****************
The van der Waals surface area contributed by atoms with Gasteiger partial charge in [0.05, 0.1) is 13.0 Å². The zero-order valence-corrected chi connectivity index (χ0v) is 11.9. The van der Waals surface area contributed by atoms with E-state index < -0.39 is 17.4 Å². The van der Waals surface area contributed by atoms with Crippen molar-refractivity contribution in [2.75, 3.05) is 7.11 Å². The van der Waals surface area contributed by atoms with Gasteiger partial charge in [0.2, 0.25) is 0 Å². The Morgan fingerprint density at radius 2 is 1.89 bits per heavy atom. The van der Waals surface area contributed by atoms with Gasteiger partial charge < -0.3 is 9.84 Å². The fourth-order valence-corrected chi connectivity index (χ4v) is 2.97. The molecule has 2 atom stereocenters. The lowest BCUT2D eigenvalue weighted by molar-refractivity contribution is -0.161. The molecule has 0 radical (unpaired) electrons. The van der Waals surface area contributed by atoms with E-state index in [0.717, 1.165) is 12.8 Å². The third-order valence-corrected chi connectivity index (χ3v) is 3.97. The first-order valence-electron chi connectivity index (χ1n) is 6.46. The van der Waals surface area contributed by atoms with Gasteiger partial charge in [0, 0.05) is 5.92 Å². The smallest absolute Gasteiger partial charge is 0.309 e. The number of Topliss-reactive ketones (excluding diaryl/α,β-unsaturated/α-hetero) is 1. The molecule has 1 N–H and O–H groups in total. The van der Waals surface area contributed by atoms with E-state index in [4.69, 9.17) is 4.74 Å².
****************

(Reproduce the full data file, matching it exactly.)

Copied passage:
The van der Waals surface area contributed by atoms with Gasteiger partial charge in [0.05, 0.1) is 13.0 Å². The zero-order valence-corrected chi connectivity index (χ0v) is 11.9. The van der Waals surface area contributed by atoms with E-state index < -0.39 is 17.4 Å². The van der Waals surface area contributed by atoms with Crippen molar-refractivity contribution in [2.75, 3.05) is 7.11 Å². The van der Waals surface area contributed by atoms with Gasteiger partial charge in [0.2, 0.25) is 0 Å². The Morgan fingerprint density at radius 2 is 1.89 bits per heavy atom. The van der Waals surface area contributed by atoms with Gasteiger partial charge < -0.3 is 9.84 Å². The fourth-order valence-corrected chi connectivity index (χ4v) is 2.97. The molecule has 2 atom stereocenters. The lowest BCUT2D eigenvalue weighted by molar-refractivity contribution is -0.161. The molecule has 0 radical (unpaired) electrons. The van der Waals surface area contributed by atoms with E-state index in [0.717, 1.165) is 12.8 Å². The third-order valence-corrected chi connectivity index (χ3v) is 3.97. The first-order valence-electron chi connectivity index (χ1n) is 6.46. The van der Waals surface area contributed by atoms with Gasteiger partial charge in [0, 0.05) is 5.92 Å². The smallest absolute Gasteiger partial charge is 0.309 e. The number of Topliss-reactive ketones (excluding diaryl/α,β-unsaturated/α-hetero) is 1. The molecule has 1 N–H and O–H groups in total. The van der Waals surface area contributed by atoms with E-state index in [4.69, 9.17) is 4.74 Å².